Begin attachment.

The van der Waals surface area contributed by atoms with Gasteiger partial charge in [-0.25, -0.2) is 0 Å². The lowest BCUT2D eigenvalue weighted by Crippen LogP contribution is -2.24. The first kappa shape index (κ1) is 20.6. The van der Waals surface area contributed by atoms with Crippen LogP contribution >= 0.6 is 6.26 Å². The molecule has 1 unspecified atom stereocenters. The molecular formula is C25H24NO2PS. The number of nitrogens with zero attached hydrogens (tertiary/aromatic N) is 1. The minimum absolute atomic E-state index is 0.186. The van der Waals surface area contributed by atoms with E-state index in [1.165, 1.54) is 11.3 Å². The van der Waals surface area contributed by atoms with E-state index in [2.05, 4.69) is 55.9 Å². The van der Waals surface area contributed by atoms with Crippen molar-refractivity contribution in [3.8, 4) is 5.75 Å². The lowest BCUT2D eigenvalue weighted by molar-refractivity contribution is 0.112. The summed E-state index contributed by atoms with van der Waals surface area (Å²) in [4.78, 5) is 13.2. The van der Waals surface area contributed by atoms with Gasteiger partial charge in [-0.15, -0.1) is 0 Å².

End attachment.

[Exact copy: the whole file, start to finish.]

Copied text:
The van der Waals surface area contributed by atoms with Gasteiger partial charge in [-0.25, -0.2) is 0 Å². The lowest BCUT2D eigenvalue weighted by Crippen LogP contribution is -2.24. The first kappa shape index (κ1) is 20.6. The van der Waals surface area contributed by atoms with Crippen LogP contribution >= 0.6 is 6.26 Å². The molecule has 1 unspecified atom stereocenters. The molecular formula is C25H24NO2PS. The number of nitrogens with zero attached hydrogens (tertiary/aromatic N) is 1. The minimum absolute atomic E-state index is 0.186. The van der Waals surface area contributed by atoms with E-state index in [1.165, 1.54) is 11.3 Å². The van der Waals surface area contributed by atoms with E-state index in [2.05, 4.69) is 55.9 Å². The van der Waals surface area contributed by atoms with Crippen molar-refractivity contribution in [3.8, 4) is 5.75 Å². The lowest BCUT2D eigenvalue weighted by molar-refractivity contribution is 0.112. The summed E-state index contributed by atoms with van der Waals surface area (Å²) in [4.78, 5) is 13.2. The van der Waals surface area contributed by atoms with Gasteiger partial charge in [-0.15, -0.1) is 0 Å².